BNP Paribas, one of the Eurozone’s biggest banks, beat forecasts on Thursday with a smaller-than-expected earnings drop in the second quarter and stole a march on arch-rival Societe Generale by hitting capital targets early.
Both BNP and SocGen have sold assets, slashed headcount and cut dividends to bolster their balance sheets and soothe investors after a flare-up in the euro debt crisis last year.
BNP is seen as well ahead in the race, however, revealing this morning it had hit a Tier 1 capital ratio of 8.9 per cent under tougher Basel III methodology at end-June – six months ahead of schedule. It said its deleveraging was 90 per cent complete.
“We are very confident for the second part of the year,” said BNP chief executive Jean-Laurent Bonnafe. “This quite positive positioning will allow the group to concentrate on mid-term issues.”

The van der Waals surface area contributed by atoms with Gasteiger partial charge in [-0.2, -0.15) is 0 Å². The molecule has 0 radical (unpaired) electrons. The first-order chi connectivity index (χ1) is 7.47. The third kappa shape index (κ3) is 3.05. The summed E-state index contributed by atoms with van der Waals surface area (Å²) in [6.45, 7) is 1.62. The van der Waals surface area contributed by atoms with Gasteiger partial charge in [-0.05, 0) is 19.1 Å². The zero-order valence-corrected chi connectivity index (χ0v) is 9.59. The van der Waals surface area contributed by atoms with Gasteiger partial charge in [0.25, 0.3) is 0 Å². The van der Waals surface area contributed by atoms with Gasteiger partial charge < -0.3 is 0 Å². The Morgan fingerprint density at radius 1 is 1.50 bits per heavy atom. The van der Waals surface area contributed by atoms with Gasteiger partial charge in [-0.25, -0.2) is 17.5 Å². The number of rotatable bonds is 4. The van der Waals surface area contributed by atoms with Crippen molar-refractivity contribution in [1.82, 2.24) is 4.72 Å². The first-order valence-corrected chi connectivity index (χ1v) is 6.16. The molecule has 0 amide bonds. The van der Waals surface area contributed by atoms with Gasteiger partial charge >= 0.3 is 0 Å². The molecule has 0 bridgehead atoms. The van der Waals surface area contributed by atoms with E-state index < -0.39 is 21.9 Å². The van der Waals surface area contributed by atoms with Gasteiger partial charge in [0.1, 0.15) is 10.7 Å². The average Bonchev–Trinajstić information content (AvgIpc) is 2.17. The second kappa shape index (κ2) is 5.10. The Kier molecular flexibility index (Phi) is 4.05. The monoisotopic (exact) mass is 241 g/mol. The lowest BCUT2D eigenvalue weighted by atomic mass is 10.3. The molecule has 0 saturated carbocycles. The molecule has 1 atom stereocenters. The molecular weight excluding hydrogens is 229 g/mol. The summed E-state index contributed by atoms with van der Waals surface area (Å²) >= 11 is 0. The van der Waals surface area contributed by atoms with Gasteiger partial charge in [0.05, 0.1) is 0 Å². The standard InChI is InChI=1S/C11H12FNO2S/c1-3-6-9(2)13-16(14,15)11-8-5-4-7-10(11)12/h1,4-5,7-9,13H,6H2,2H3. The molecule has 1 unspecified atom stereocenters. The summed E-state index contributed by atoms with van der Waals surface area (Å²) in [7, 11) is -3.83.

BNP, which has more than half its credit-risk exposure in the crisis-hit Eurozone, saw second-quarter net income fall 13.2 per cent to €1.85bn (£1.46bn). This beat the average of analyst estimates of €1.74bn in a poll.
Revenue dropped 8 per cent to €10.10bn, broadly in line with the poll average of €10.13 billion.
BNP’s corporate and investment bank bore the scars of cost cuts and volatile markets, with pre-tax profits sinking 40 per cent and revenue down by a quarter. Retail banking, a division that has proven a lucrative counterweight to market turmoil, saw pre-tax earnings slip by a milder 2 pe rcent.
Asked whether BNP was embroiled in the Libor rate-fixing scandal, Bonnafe said the bank was “absolutely not” involved. He said regulators would have to change the way